Against the English, I have tried the Hedgehog, the nimzo-english, and even the dutch recently. One problem I kept running into with the Hedgehog was the weakness of my d6 pawn. I would often have to contort my pieces into odd positions in order to hold it. Obviously, this is not a fault of the opening but rather my lack of understanding. However, the Symmetrical English, Double Fianchetto Defense offers a lot of the same solidity of the Hedgehog, but without presenting white with this weakness to attack. In the 1980’s, Kasparov used this solid defense to great effect in a world championship match, and his contributions to its theory are nicely detailed by Marin in New In Chess, Yearbook #75. However, what I like about this defense is how easy it is to manage without a great deal of theoretical knowledge.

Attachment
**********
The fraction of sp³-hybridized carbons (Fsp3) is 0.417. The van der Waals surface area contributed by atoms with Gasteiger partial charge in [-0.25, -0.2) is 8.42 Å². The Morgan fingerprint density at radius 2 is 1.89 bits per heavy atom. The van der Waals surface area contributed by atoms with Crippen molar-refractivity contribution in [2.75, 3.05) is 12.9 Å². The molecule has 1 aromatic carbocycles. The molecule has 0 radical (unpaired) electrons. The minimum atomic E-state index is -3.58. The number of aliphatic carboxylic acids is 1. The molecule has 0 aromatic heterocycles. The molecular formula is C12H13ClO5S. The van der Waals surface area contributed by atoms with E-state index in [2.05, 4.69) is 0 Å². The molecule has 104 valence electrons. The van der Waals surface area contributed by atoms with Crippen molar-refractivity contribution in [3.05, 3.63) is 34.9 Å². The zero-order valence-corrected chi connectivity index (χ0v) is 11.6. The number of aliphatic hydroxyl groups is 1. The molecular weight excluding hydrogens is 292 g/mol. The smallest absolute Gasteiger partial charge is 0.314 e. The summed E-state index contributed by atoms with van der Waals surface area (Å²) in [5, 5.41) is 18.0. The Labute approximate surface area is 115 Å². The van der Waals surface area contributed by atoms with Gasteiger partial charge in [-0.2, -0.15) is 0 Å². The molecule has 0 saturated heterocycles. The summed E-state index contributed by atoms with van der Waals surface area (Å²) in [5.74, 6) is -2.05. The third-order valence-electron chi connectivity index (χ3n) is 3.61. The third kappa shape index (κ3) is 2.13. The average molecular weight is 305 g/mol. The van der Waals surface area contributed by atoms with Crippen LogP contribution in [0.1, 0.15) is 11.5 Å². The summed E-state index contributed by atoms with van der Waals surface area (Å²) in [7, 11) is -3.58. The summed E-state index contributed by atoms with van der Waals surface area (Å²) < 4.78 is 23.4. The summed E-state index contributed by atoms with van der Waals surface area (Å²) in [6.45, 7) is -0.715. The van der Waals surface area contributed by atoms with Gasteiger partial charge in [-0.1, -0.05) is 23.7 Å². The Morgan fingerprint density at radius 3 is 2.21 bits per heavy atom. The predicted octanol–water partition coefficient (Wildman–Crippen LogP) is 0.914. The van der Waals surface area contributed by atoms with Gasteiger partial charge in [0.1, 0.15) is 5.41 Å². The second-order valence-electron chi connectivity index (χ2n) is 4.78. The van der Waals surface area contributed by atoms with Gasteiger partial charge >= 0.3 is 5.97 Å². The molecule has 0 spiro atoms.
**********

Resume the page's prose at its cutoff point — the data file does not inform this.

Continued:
This position can be reached through various move orders. The most common is 1.c4 c5 2.Nf3 Nf6 3. g3 b6 4.Bg2 Bb7 5. 0-0 g6 6.Nc3 Bg7 giving us the following tabiya:
Check out that rock solid position!
Here, white has several options, though the non-forcing nature of the position allows for many transpositions between lines, and even where lines are “forcing,” the “correct” moves are usually obvious and intuitive. White will play d4 at some point, exchanging off a pawn and leaving half open c and d files, though in this position white may also try 7. b3, or Re1 while d3 is likely too passive to give white any advantage. Generally, black will look to reroute his knight via a6 to a more useful square, either c7 or c5 depending on the position, and exchange off light square bishops when possible. Black’s long term plan is to play on the light squares in the center, perhaps striking with …d5 at some point, as well as applying pressure along the half open c-file. Similar to the Hedgehog, the position is strategic in nature, and both sides should look to pawn breaks as the main tactical feature.
You can find a large game collection here, and below are a few selected games that I chose featuring top players battling in this variation: